Additionally, numerous transgenic mouse models have been generated using a variety of promoters and PD related genes11. Most mice present with nigrostriatal pathology but without clear evidence of neurodegeneration. Transgenic models have the advantage of being consistent between animals and cohorts and once generated are easy to maintain and distribute. While they do not result in neurodegeneration, they are nevertheless useful models to investigate cellular changes caused by genetic variants and possible drug candidates in a complex in vivo system12.

In contrast to transgenic models, viral vector mediated expression of PD related genes offers a more flexible approach13. Stereotaxic injections allow for various brain areas, cell types, and expression levels to be chosen for a broad range of animal species such as mice, rats, pigs and non-human primates. Initially, recombinant viral vectors encoding for asyn were used to transduce neurons located in the rat SN. Protein accumulation and cellular dysfunction precede progressive dopaminergic cell loss resulting in behavioral deficit. Differences in targeting can lead to a large variation of cell loss between animals (30-80%), which is responsible for variable behavioral deficits seen in only approximately 25% of injected rats14.

A recently established model is the intracranial injection of preformed asyn fibrils (PFFs) or aggregate extracts from mouse or patient brain tissue15,16. Multiple studies indicate that the injection of PFFs or extracts result in a wide-spread asyn pathology in the animal brain as well as a loss of dopaminergic neurons in the SN. Accumulation of asyn appears within neurons innervating the injected area. Unlike viral vector-based models, the PFF model develops slowly over several months followed by motor deficits at 6 months. This model has great potentialfor studying the mechanism or prevention of asyn pathology17,18.

All models mentioned above have been well-established and used numerous times to study various aspects of the human disorder. Stereotaxic injections of substances directly into the brain have played a large part in the development of these animal models not only in the field of PD but also other neurological disorders. While it is labor-intensive, stereotaxic surgery has the advantages of being highly flexible in age of animals used, brain region targeted and substance injected, and can be adjusted depending on the research question asked. For example, substances can be injected singly or in combination (vector + fibrils or toxicant + vector) to recapitulate more aspects of the disease or assess treatments19,20. Additionally, substances can be injected unilaterally leaving the uninjected side as an internal control for evaluating behavior as well as neurodegeneration. Therefore, this manuscript will outline detailed steps to generate PD models using stereotaxic injections.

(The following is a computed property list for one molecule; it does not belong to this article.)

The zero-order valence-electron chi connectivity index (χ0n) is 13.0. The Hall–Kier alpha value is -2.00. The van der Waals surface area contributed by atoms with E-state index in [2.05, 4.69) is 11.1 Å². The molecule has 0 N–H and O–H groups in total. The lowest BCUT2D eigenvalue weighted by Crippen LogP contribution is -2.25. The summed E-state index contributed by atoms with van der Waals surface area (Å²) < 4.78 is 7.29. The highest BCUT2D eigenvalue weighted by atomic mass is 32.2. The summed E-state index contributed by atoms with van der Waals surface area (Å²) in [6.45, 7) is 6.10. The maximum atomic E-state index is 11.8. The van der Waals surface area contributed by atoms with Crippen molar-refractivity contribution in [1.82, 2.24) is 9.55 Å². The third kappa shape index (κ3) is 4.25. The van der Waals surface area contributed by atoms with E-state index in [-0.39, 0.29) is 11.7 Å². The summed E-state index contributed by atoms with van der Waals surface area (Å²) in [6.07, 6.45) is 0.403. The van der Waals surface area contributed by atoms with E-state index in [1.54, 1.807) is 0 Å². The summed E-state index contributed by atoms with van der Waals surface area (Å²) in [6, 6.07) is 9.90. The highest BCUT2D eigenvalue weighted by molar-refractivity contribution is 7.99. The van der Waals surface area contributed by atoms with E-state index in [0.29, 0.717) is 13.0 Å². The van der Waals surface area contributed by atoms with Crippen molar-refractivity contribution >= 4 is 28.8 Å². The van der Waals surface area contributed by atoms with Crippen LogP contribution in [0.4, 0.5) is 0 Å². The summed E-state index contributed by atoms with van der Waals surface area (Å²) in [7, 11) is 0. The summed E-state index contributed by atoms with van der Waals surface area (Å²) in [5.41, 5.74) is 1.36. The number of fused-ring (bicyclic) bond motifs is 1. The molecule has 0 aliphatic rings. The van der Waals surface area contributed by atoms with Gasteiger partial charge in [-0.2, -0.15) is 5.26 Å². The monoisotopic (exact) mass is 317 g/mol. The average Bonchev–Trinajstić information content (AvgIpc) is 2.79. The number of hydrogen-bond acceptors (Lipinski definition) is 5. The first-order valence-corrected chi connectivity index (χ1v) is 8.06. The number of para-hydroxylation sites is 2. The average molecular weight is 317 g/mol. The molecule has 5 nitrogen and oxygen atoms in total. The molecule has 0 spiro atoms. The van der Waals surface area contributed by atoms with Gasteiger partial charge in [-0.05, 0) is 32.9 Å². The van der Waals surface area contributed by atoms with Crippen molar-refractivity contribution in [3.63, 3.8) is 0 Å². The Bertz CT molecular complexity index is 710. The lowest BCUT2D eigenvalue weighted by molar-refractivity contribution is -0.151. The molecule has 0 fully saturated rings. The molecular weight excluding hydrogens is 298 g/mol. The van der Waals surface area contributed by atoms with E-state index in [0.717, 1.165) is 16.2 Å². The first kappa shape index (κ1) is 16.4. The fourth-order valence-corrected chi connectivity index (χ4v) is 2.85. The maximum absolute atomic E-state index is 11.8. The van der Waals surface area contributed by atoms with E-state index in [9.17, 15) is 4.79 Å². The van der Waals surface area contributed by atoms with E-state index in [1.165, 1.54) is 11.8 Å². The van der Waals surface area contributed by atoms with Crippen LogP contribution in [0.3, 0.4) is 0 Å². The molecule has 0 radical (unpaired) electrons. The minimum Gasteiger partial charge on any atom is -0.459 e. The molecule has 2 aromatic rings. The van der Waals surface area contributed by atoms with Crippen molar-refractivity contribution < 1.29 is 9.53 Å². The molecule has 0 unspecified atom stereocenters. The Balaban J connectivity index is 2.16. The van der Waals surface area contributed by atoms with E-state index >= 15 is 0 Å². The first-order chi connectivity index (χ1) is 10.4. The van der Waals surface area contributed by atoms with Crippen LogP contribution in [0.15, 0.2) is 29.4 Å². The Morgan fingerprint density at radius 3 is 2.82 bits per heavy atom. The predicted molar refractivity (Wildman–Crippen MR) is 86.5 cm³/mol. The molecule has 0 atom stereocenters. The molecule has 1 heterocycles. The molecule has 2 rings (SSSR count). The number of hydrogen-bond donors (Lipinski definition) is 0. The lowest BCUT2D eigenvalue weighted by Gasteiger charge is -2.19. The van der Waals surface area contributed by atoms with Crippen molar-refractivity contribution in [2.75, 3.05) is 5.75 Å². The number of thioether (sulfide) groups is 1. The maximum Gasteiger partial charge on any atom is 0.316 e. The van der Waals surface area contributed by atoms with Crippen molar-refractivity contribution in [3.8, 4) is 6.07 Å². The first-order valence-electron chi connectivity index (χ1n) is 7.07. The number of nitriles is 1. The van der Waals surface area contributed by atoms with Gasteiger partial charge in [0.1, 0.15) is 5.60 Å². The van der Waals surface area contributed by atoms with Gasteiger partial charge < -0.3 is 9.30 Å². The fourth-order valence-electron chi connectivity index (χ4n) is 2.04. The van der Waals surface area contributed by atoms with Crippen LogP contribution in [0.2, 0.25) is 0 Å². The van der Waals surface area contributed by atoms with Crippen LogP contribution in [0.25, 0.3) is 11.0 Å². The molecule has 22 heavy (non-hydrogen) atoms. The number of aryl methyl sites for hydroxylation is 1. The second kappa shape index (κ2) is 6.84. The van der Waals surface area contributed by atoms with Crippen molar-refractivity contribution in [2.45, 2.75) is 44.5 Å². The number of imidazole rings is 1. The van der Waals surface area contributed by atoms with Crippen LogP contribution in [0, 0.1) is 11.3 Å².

Protocol

All experiments in this study were conducted in strict accordance with the recommendations in the Guide for the Care and Use of Laboratory Animals of the National Institutes of Health and approved by the Animal Care and Use Committees of the US National Institute on Aging.

Before starting, please make sure to have acquired the appropriate training and ethical approval from your institute necessary to perform this procedure. Additionally, anesthetics (e.g., ketamine and buprenorphine, or fentanyl and medetomidine) used should be acquired and handled according to relevant rules of your institution.

1. Preparation (duration 1 hour)

  1. Bring animals to the surgery room and let them acclimatize while setting up surgical area. Put on appropriate personal protection equipment (PPE).
    NOTE: This can be dependent on local safety regulations and substance injected. Viral vectors mostly need biosafety level 2 PPE. Generally, at least wear a mask, gloves and disposable lab coat. In specific circumstances additional gloves and goggles should be used.
  2. Sterilize the surgical tools using either an autoclave or a glass bead sterilizer. For rodents you need scalpel handle, hemostatic forceps, Dumont tweezers, curved forceps, wound closing kit (clips) or scissors and forceps (for sutures) and a drill head.
  3. Disinfect the surgical area and stereotaxic instrument with 70% ethanol, and cover the area next to stereotaxic instrument with either clean paper towels or a sterile absorbent sheet.